A former board member at the Public Investment Corporation on Tuesday said that the asset manager got it wrong when it decided to invest in embattled retailer Steinhoff, whose share price has plunged by over 90% since December 2017.
Testifying before the commission of inquiry into allegations of impropriety in the PIC in Pretoria, Claudia Manning said the investment was "debated robustly in the investment committee" and the decision was a "unanimous one to invest in it".
"One can make good investment decisions and not good decisions, and in hindsight, we got it wrong," she said.
The PIC, which invests and manages funds on behalf of public servants, was one of the businesses hardest hit by the dramatic plunge in Steinhoff's shares price following the abrupt resignation of its former CEO Markus Jooste in early December 2017 amid an accounting scandal.
The PIC held a 10% stake in Steinhoff International Holdings [JSE:SNH], the group's holding company listed on the Frankfurt and Johannesburg stock exchanges.
Steinhoff shares were trading at R1.81 a share on Tuesday in the early afternoon. In early December 2017, before Jooste quit, the group's share price stood at about R46 a share.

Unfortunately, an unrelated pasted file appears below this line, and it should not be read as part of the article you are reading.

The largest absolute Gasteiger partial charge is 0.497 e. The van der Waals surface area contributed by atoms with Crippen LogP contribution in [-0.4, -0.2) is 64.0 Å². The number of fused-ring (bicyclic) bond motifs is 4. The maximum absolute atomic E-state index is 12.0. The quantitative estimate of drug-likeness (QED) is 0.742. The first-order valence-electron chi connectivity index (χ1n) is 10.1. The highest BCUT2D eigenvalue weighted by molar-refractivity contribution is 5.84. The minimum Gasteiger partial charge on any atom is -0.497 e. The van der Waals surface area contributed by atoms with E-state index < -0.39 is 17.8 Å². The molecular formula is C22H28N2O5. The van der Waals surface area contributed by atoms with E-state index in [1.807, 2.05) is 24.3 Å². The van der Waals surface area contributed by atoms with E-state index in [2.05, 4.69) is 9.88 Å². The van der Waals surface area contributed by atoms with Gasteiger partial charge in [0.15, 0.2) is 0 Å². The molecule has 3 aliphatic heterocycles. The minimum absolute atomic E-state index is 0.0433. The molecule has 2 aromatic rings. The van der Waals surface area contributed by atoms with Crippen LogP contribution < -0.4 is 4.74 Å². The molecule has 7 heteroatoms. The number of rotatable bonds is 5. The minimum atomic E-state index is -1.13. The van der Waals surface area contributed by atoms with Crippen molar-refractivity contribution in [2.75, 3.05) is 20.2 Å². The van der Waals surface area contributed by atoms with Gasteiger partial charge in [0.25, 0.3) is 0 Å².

The corporation had also, in 2016, loaned R9.35bn to empowerment company Lancaster 101 to buy shares in Steinhoff. In December 2018, the Government Employee Pension Fund said it had recorded a R4.3bn impairment in Lancaster as a result of a meltdown in Steinhoff shares.
Several investment decisions by the PIC have come under scrutiny at the inquiry, including a decision to invest R4.3bn in AYO Technology Solutions before its listing in December 2017. The share price of the company has almost halved in since the listing.
PIC employees who have appeared before the inquiry have raised red flags over lack of due diligence in the handling of AYO investment.
Manning on Tuesday detailed how the corporation had attempted to address concerns over the deal.
She said that, as a result of the committee’s unhappiness, the PIC's investment committee took a decision to recommend to the board that the delegation of authority be amended to ensure that all transactions valued at R2bn or more be approved by the investment committee.
"This review of the delegation of authority was still ongoing at the time of my resignation," she said.
Manning resigned from the PIC in July 2018.